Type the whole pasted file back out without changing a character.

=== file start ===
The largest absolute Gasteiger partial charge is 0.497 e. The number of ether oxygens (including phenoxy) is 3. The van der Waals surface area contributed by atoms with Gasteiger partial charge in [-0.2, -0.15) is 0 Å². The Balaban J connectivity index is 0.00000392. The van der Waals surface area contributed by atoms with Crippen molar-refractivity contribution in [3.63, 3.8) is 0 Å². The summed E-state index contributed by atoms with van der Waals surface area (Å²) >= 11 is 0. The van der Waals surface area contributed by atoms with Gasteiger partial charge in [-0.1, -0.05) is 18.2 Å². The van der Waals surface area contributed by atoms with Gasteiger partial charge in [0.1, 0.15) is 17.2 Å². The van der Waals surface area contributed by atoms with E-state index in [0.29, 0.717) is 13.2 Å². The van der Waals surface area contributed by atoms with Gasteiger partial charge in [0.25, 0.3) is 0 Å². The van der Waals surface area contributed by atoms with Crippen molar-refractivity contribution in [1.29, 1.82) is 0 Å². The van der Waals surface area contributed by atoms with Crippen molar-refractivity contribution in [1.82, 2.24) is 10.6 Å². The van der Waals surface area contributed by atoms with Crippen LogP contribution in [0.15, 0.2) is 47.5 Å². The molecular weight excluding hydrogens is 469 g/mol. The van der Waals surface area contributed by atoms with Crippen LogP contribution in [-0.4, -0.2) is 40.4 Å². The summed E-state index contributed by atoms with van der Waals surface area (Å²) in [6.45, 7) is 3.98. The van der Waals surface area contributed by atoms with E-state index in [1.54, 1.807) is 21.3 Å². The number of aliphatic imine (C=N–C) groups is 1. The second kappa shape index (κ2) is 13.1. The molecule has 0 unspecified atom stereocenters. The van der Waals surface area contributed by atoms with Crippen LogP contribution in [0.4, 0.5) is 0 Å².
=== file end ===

The largest absolute Gasteiger partial charge is 0.497 e. The number of ether oxygens (including phenoxy) is 3. The van der Waals surface area contributed by atoms with Gasteiger partial charge in [-0.2, -0.15) is 0 Å². The Balaban J connectivity index is 0.00000392. The van der Waals surface area contributed by atoms with Crippen molar-refractivity contribution in [3.63, 3.8) is 0 Å². The summed E-state index contributed by atoms with van der Waals surface area (Å²) >= 11 is 0. The van der Waals surface area contributed by atoms with Gasteiger partial charge in [-0.1, -0.05) is 18.2 Å². The van der Waals surface area contributed by atoms with Gasteiger partial charge in [0.1, 0.15) is 17.2 Å². The van der Waals surface area contributed by atoms with E-state index in [0.29, 0.717) is 13.2 Å². The van der Waals surface area contributed by atoms with Gasteiger partial charge in [0.25, 0.3) is 0 Å². The van der Waals surface area contributed by atoms with Crippen molar-refractivity contribution in [1.29, 1.82) is 0 Å². The van der Waals surface area contributed by atoms with Crippen molar-refractivity contribution in [1.82, 2.24) is 10.6 Å². The van der Waals surface area contributed by atoms with Crippen LogP contribution in [0.15, 0.2) is 47.5 Å². The molecular weight excluding hydrogens is 469 g/mol. The van der Waals surface area contributed by atoms with Crippen LogP contribution in [-0.4, -0.2) is 40.4 Å². The summed E-state index contributed by atoms with van der Waals surface area (Å²) in [6.45, 7) is 3.98. The van der Waals surface area contributed by atoms with E-state index in [1.54, 1.807) is 21.3 Å². The number of aliphatic imine (C=N–C) groups is 1. The second kappa shape index (κ2) is 13.1. The molecule has 0 unspecified atom stereocenters. The van der Waals surface area contributed by atoms with Crippen LogP contribution in [0.4, 0.5) is 0 Å².